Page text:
Tag Archives: attachment

Post Of The Week – Sunday 14th January 2018

1) Uta Frith Talking About Alice Lee In this short BBC video, Uta Frith discusses Alice Lee’s pioneering research into brain size in the early 1900s. It’s a brilliant example of how Psychology works. This video on probability in the same series is almost as good.   2) John Dury On Crowds John Drury is […]

Post Of The Week – Saturday 16th December, 2017

1) Crowds This radio programme from the BBC World Service explores the sociology and psychology of crowds.  It features Clifford Stott, who we see in the reconstruction of the Milgram procedure in the Year 1 course. It looks at the crowd as a source of social identity and also at the role which crowds play in social […]

Post Of The Week – Sunday 19th November 2017

1) All In The Mind – Attachment You need to wind about ten minutes into this programme to find a discussion on attachment with Elizabeth Meins. She challenges the way in which attachment is linked to later disorders. She emphasises that attachments are not stable and change over time. She also challenges the idea that […]

Post Of The Week – Sunday 30th July 2017

1) To The Bone This article acts as a commentary on “To The Bone”, a film about anorexia nervosa which is now available on Netflix. The article challenges the idea that watching the film could be harmful or triggering for people at risk of developing anorexia. To claim this, the article claims, is to misrepresent the […]

Post Of The Week – Monday 10th August 2015

1) Chemical Soup This TED talk from David Anderson comes from the same event as the one by Thomas Insel which we use in lessons. Anderson’s idea in this talk is that we tend to treat the brain as a chemical soup where things go wrong when the balance of ingredients is not quite right: […]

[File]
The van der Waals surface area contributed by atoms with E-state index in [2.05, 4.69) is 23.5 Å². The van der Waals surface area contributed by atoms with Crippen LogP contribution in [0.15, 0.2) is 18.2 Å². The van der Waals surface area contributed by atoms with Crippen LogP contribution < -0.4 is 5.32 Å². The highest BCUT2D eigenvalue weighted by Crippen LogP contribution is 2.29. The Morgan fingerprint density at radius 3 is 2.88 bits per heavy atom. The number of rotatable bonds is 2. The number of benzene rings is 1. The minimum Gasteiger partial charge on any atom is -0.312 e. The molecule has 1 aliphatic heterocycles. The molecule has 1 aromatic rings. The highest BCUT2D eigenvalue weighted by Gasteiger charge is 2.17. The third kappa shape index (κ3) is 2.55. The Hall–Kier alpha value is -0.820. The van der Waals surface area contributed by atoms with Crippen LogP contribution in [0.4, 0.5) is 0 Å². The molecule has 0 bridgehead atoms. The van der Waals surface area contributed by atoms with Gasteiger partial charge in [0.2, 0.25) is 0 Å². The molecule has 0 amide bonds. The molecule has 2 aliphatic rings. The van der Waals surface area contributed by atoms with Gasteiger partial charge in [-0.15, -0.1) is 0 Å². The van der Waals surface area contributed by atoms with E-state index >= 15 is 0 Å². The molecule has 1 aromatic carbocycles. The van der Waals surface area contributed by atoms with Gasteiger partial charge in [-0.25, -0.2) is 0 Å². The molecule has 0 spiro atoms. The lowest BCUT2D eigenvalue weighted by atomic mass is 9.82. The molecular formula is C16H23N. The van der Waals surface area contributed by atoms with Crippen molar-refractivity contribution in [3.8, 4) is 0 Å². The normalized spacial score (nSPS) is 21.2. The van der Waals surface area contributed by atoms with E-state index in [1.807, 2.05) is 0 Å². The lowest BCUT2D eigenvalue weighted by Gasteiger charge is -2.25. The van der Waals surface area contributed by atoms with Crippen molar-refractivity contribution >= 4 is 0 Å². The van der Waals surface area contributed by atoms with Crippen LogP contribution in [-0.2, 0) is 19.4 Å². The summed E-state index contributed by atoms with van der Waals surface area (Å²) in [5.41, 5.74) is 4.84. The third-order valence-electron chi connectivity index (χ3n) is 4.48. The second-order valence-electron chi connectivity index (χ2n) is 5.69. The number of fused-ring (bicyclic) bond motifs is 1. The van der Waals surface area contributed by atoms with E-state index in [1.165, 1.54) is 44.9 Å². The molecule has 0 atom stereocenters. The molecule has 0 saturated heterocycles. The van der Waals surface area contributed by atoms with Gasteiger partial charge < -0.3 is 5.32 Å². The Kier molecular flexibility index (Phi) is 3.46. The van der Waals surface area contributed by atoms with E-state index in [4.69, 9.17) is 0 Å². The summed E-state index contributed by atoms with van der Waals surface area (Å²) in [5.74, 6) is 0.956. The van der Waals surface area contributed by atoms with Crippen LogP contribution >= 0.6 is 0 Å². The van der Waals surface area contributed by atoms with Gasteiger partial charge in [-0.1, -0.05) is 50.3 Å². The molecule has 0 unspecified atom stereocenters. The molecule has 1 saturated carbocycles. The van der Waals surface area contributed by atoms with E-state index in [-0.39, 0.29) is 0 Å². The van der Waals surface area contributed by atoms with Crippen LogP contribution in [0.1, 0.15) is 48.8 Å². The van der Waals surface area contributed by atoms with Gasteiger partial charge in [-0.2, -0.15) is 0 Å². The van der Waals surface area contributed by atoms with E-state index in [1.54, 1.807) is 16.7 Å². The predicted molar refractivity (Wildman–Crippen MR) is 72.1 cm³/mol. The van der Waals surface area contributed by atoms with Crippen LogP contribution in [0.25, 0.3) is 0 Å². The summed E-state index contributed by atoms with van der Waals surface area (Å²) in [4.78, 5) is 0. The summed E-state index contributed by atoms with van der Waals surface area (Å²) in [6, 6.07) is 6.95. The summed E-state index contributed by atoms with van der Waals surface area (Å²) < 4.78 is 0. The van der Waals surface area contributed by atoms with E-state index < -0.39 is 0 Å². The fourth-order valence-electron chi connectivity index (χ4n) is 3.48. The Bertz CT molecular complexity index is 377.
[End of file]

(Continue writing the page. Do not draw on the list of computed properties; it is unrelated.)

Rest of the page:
Post Of The Week – Sunday 2nd August 2015

1) Early Experience This week, I have been preparing for the Attachment topic in the new AS. In stages of development, there is a controversy about how much babies can do in the early weeks of life. This research into the laughter of babies is part of the process of suggesting that they can do […]

Post Of The Week – Thursday 21st August 2014

1) Uta Frith On The History Of Autism http://sfari.org/news-and-opinion/blog/2014/guest-blog-london-as-a-crucible-for-autism-in-the-1950s In this article, Uta Frith explains some of the background to the development of autism as a diagnosis. Three important ideas emerge from this. Firstly, it is worth reminding ourselves how recent the classification and diagnosis of autism is. Uta Frith started a PhD in 1964 at […]

The Influence Of Childhood On Adult Relationships – Why This Is Interesting

By the time you read this in your lesson, you will know how Bowlby’s and Ainsworth’s theories have been used to show how childhood experience influences adult relationships. You will also know some evidence about Ainsworth’s attachment types and adult relationships. You will know about how this evidence has been criticised and how different methods […]

Attachments And Family Therapy

“A further strength of Ainsworth’s classification of attachment types is that it has been applied to the development of family therapy and systemic therapy.” Since Ainsworth defined different types of attachment forty years ago, researchers have been working to refine her findings and to use them to help people deal with difficulties in their lives. […]

Post Of The Week – Thursday 10th October

1) Rudi Dallos And Attachment Theory. Rudi Dallos is a professor at Plymouth University. He is also an expert in family therapy and in systemic therapy. Family therapy is what it says it is while systemic therapy helps people explore issues in their lives by seeing connections to different experiences and influences. This is relevant […]